RECOMMENDED READING: “Reports Of The Muslim Brotherhood’s Demise Were Greatly Exaggerated”


Analyst Eric Trager, writing for the New Republic, has published an analysis of the Egyptian presidential election results titled “Reports of the Muslim Brotherhood’s Demise Were Greatly Exaggerated” explaining the failure of the media and pundits to anticipate the victory by plurality of the Egyptian Muslim Brotherhood  candidate. The article begins: 

In the run-up to the first round of Egypt’s presidential elections, which concluded on Thursday, the Muslim Brotherhood’s downfall was widely anticipated. Only four months after winning a 47-percent plurality in the parliamentary elections, The Washington Post reported that the Brotherhood’s stock was ‘plunging,’ while The Wall Street Journal insisted that the Brotherhood’s fortunes had ‘faded’ due to ‘mounting public criticism’ and ‘internal defections.’ Pre-elections polls bolstered this storyline, pegging support for notoriously uncharismatic Brotherhood nominee Mohamed Morsi at a paltry three to nine percent, and it was widely expected that many Muslim Brothers would buck their parent organization and support ex-Brotherhood leader Abdel Monem Abouel Fotouh. Yet reports of the Muslim Brotherhood’s demise, it seems, were greatly exaggerated: Morsi won a first-round plurality with roughly 26 percent of the vote, and will face former Mubarak regime figure Ahmed Shafik in the second round, which begins on June 16. Morsi’s strong performance, which comes despite his many deficiencies as a candidate, is a testament to the Muslim Brotherhood’s unmatched mobilizing capabilities, which have made the organization’s political dominance practically inevitable since the moment that Hosni Mubarak resigned.It is not merely that the Muslim Brotherhood is Egypt’s ‘best organized’ group, as many commentators frequently note. It is the only organized group, with a nationwide hierarchy that can quickly transmit commands from its Cairo-based Guidance Office (maktab al-irshad) to its 600,000 members scattered throughout Egypt. The hierarchy works as follows: The twenty-member Guidance Office sends its marching orders to deputies in each governorate (muhafaza), who communicate with their deputies in each ‘sector’ (quita), who communicate with their deputies in each ‘area’ (muhafaza), who communicate with their deputies in each ‘populace’ (shoaba), who finally communicate with the leaders of each Brotherhood ‘family’ (usra), which is comprised of five Muslim Brothers and represents the organization’s most basic unit. This chain of command is used for executing all Guidance Office decisions, including commanding Muslim Brothers to participate in protests, organize social services, and—during the most recent elections—campaign and vote for Mohamed Morsi. There are two additional elements of the Muslim Brotherhood’s internal structure that ensure that the Brotherhood leadership’s commands are followed. First, the social lives of members are deeply embedded within the organization. Muslim Brothers meet with their five-person Brotherhood ‘families’ at least weekly, where they study religious texts, discuss politics, organize local Brotherhood activities, and share their private lives with one another. Muslim Brothers’ deepest personal relationships thus emerge within the organization, and there is a great disincentive to buck the Brotherhood leadership’s commands, since doing so risks alienation from their closest friends and mentors.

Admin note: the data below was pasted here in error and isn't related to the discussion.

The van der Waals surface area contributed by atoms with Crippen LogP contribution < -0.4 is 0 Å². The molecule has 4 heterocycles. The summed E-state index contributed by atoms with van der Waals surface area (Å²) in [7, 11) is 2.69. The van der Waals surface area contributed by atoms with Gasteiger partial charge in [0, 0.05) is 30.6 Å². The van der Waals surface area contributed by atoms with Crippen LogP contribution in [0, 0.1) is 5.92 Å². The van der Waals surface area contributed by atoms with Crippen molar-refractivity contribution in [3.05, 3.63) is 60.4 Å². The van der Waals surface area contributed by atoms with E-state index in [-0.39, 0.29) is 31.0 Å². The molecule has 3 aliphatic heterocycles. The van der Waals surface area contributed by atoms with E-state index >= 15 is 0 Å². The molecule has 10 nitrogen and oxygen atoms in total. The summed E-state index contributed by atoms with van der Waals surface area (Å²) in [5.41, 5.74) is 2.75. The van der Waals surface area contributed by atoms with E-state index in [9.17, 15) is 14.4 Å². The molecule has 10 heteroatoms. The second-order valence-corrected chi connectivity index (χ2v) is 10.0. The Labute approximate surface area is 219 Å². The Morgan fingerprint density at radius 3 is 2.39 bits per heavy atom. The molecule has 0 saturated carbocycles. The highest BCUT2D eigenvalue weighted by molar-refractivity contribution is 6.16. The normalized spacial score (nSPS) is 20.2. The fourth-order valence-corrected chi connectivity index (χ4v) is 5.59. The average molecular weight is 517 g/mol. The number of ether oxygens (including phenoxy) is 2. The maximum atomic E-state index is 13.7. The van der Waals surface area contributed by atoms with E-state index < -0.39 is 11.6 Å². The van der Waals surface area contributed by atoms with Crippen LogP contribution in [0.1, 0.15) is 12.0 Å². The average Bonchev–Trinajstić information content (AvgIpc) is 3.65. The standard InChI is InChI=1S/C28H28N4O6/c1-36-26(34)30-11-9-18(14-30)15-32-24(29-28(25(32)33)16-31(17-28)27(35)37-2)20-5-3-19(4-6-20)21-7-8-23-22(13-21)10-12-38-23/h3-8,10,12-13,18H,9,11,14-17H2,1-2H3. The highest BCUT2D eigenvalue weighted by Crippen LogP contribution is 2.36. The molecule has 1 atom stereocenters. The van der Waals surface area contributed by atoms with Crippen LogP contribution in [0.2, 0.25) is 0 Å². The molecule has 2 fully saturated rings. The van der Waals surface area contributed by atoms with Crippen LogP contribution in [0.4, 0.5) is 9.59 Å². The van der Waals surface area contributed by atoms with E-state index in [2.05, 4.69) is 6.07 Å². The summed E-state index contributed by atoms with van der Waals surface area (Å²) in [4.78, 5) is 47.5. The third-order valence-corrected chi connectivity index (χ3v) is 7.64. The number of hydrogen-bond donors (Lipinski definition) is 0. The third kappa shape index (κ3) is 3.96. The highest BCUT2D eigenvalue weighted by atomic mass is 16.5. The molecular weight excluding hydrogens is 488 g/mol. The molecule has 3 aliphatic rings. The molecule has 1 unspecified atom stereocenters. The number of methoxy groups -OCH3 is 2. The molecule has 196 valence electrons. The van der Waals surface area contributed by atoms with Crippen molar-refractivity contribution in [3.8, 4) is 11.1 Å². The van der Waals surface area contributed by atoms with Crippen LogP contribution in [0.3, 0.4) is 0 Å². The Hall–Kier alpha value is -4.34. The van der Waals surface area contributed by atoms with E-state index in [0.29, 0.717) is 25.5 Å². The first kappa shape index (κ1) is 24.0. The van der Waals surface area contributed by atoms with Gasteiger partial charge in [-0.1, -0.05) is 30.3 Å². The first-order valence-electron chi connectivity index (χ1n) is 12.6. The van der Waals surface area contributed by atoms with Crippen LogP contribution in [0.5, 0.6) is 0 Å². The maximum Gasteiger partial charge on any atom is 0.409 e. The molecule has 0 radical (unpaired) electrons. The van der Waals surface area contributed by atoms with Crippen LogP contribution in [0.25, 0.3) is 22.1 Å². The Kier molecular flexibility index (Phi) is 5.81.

A post from yesterday reported on what appears to be a narrow victory by Dr. Mohamed Morsi who face Mubarak’s final prime minister in the runoff election.

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